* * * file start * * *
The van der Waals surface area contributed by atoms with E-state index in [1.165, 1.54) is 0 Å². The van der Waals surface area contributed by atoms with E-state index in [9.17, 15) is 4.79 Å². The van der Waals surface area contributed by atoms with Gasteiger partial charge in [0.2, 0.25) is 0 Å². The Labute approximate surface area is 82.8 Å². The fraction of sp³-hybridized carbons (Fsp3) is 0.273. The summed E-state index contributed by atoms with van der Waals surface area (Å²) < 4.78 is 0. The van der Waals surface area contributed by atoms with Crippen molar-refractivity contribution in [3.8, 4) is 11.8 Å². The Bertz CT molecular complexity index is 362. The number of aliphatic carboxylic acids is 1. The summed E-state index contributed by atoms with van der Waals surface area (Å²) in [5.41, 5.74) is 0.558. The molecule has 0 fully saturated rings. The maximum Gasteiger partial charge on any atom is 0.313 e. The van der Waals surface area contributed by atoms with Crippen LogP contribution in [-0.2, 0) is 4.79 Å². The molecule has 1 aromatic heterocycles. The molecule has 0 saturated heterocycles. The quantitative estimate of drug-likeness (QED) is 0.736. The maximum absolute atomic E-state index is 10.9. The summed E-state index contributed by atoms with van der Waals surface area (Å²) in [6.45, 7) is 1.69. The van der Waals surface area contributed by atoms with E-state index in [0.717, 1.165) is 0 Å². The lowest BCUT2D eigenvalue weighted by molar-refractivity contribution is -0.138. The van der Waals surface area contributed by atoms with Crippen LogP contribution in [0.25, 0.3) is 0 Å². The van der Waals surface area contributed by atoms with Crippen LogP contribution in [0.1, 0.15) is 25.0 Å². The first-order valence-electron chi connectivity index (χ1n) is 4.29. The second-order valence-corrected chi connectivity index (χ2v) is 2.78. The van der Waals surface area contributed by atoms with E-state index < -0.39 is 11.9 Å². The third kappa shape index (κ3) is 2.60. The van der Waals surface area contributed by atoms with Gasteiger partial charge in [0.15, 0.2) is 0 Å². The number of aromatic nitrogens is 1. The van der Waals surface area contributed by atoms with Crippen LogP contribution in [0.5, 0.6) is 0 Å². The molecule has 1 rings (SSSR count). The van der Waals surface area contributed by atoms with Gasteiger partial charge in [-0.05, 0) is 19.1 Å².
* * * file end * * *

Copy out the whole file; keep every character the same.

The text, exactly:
The van der Waals surface area contributed by atoms with E-state index in [1.165, 1.54) is 0 Å². The van der Waals surface area contributed by atoms with E-state index in [9.17, 15) is 4.79 Å². The van der Waals surface area contributed by atoms with Gasteiger partial charge in [0.2, 0.25) is 0 Å². The Labute approximate surface area is 82.8 Å². The fraction of sp³-hybridized carbons (Fsp3) is 0.273. The summed E-state index contributed by atoms with van der Waals surface area (Å²) < 4.78 is 0. The van der Waals surface area contributed by atoms with Crippen molar-refractivity contribution in [3.8, 4) is 11.8 Å². The Bertz CT molecular complexity index is 362. The number of aliphatic carboxylic acids is 1. The summed E-state index contributed by atoms with van der Waals surface area (Å²) in [5.41, 5.74) is 0.558. The molecule has 0 fully saturated rings. The maximum Gasteiger partial charge on any atom is 0.313 e. The van der Waals surface area contributed by atoms with Crippen LogP contribution in [-0.2, 0) is 4.79 Å². The molecule has 1 aromatic heterocycles. The molecule has 0 saturated heterocycles. The quantitative estimate of drug-likeness (QED) is 0.736. The maximum absolute atomic E-state index is 10.9. The summed E-state index contributed by atoms with van der Waals surface area (Å²) in [6.45, 7) is 1.69. The van der Waals surface area contributed by atoms with E-state index in [0.717, 1.165) is 0 Å². The lowest BCUT2D eigenvalue weighted by molar-refractivity contribution is -0.138. The van der Waals surface area contributed by atoms with Crippen LogP contribution in [0.25, 0.3) is 0 Å². The van der Waals surface area contributed by atoms with Crippen LogP contribution in [0.1, 0.15) is 25.0 Å². The first-order valence-electron chi connectivity index (χ1n) is 4.29. The second-order valence-corrected chi connectivity index (χ2v) is 2.78. The van der Waals surface area contributed by atoms with E-state index < -0.39 is 11.9 Å². The third kappa shape index (κ3) is 2.60. The van der Waals surface area contributed by atoms with Gasteiger partial charge in [0.15, 0.2) is 0 Å². The number of aromatic nitrogens is 1. The van der Waals surface area contributed by atoms with Crippen LogP contribution in [0.5, 0.6) is 0 Å². The molecule has 1 rings (SSSR count). The van der Waals surface area contributed by atoms with Gasteiger partial charge in [-0.05, 0) is 19.1 Å².